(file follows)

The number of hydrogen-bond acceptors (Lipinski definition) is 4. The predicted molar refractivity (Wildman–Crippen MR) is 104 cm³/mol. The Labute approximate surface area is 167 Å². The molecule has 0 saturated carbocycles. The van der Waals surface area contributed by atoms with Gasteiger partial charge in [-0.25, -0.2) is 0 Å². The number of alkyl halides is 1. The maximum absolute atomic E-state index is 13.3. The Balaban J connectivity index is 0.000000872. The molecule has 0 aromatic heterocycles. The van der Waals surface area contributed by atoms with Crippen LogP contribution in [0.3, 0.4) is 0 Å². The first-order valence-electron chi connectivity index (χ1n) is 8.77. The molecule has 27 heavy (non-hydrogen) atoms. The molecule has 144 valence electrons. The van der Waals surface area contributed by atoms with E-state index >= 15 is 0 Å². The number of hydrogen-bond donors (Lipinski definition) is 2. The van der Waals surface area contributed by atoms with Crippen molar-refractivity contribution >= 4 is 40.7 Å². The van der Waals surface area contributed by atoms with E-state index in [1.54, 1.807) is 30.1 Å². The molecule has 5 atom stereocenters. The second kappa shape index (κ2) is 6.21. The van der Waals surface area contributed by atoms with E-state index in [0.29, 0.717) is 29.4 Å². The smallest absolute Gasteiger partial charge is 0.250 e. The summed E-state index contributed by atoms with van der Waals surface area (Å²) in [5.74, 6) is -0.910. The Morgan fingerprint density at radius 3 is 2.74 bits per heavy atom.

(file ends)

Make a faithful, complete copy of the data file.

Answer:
The number of hydrogen-bond acceptors (Lipinski definition) is 4. The predicted molar refractivity (Wildman–Crippen MR) is 104 cm³/mol. The Labute approximate surface area is 167 Å². The molecule has 0 saturated carbocycles. The van der Waals surface area contributed by atoms with Gasteiger partial charge in [-0.25, -0.2) is 0 Å². The number of alkyl halides is 1. The maximum absolute atomic E-state index is 13.3. The Balaban J connectivity index is 0.000000872. The molecule has 0 aromatic heterocycles. The van der Waals surface area contributed by atoms with Crippen LogP contribution in [0.3, 0.4) is 0 Å². The first-order valence-electron chi connectivity index (χ1n) is 8.77. The molecule has 27 heavy (non-hydrogen) atoms. The molecule has 144 valence electrons. The van der Waals surface area contributed by atoms with E-state index >= 15 is 0 Å². The number of hydrogen-bond donors (Lipinski definition) is 2. The van der Waals surface area contributed by atoms with Crippen molar-refractivity contribution >= 4 is 40.7 Å². The van der Waals surface area contributed by atoms with E-state index in [1.54, 1.807) is 30.1 Å². The molecule has 5 atom stereocenters. The second kappa shape index (κ2) is 6.21. The van der Waals surface area contributed by atoms with E-state index in [0.29, 0.717) is 29.4 Å². The smallest absolute Gasteiger partial charge is 0.250 e. The summed E-state index contributed by atoms with van der Waals surface area (Å²) in [5.74, 6) is -0.910. The Morgan fingerprint density at radius 3 is 2.74 bits per heavy atom.